© 2018, SICOT aisbl. Introduction: Several studies have suggested that an increased body mass index (BMI) is a negative factor for forefoot plantar pain but its influence in the surgical correction of metatarsalgia is unknown. The purpose of the present study is to evaluate the influence of the BMI on the surgical outcomes of metatarsalgia. It has been hypothesized that the higher the BMI, the worse the functional outcomes after metatarsalgia surgical treatment at one year follow-up. Material and methods: A prospective cohort study that included all patients operated on for third rocker metatarsalgia was conducted. Weil’s osteotomy was performed on all the patients operated on. The patients’ pre-operative height, weight, and BMI were recorded. The patients were subsequently divided into three groups based on their BMI. There was group 1 or the normal group (18.5 > BMI ≤ 25 kg/m2), group 2 or the overweight group (25 > BMI ≤ 30 kg/m2), and group 3 or the obese group (BMI > 30 kg/m2). Pre-operative, post-operative, and differential AOFAS were used to evaluate and compare the groups. The post-operative VAS was also measured to assess pain. The correlation between the BMI and those variables was also analyzed. Results: After the exclusion criteria were applied, 107 patients were finally assessed. There were 22 patients (20.6%) in group 1, 52 patients (48.6%) in group 2, and 33 patients (30.8%) in group 3. No correlation was observed between the BMI and AOFAS (p > 0.05). Neither were any differences found when the three groups were compared (p > 0.05). Moreover, no correlation between the BMI and the VAS score was observed (p = 0.690). Conclusion: Obesity does not negatively influence functional outcomes after surgery for metatarsalgia in short to medium term. Regardless of their BMI, patients with propulsive metatarsalgia improve in functionality after surgical treatment.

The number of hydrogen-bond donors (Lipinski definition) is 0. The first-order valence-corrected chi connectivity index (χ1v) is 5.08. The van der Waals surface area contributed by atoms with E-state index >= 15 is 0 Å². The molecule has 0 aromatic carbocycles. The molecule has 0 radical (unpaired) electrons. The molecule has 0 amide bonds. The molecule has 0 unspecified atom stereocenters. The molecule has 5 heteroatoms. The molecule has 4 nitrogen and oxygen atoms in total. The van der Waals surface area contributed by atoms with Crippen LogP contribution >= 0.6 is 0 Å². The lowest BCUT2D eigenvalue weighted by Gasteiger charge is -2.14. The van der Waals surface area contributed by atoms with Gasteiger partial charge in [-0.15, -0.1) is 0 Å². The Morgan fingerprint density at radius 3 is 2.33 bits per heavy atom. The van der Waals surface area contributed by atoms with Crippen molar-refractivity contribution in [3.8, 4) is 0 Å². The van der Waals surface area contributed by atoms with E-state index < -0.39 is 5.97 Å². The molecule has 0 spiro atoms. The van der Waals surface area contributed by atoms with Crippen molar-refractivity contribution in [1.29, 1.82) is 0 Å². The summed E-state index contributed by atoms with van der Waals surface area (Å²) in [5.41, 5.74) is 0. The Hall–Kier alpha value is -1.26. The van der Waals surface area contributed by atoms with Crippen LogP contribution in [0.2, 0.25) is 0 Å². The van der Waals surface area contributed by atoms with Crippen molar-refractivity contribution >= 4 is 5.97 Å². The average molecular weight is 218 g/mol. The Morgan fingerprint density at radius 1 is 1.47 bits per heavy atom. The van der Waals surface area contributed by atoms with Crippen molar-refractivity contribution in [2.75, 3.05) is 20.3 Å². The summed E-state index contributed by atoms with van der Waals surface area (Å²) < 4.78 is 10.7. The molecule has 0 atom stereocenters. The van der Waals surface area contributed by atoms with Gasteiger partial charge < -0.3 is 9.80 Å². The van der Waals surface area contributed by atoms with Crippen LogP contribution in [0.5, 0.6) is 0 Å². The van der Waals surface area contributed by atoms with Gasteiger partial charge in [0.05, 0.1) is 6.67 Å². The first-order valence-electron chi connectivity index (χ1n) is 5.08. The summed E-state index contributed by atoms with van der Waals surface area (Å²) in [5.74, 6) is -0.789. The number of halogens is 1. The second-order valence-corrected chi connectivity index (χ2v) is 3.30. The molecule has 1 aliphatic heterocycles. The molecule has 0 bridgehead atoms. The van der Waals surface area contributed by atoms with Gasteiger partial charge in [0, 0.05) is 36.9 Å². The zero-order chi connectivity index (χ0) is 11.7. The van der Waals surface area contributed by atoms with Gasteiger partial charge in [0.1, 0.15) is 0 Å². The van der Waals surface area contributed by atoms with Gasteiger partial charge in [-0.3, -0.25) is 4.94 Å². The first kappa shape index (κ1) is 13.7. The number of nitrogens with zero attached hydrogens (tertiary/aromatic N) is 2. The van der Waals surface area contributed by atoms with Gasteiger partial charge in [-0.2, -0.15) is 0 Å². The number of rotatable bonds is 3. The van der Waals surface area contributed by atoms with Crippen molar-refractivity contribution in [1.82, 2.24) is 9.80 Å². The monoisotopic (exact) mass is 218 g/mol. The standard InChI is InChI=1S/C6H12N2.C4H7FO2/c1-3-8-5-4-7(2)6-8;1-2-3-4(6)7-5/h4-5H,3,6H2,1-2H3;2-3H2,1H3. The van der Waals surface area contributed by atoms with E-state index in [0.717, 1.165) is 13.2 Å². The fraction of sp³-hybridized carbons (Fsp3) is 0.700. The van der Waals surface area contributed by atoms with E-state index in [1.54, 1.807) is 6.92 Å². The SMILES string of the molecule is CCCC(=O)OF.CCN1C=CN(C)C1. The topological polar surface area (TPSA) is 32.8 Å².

- Forefoot disorders
- Metatarsalgia surgical outcomes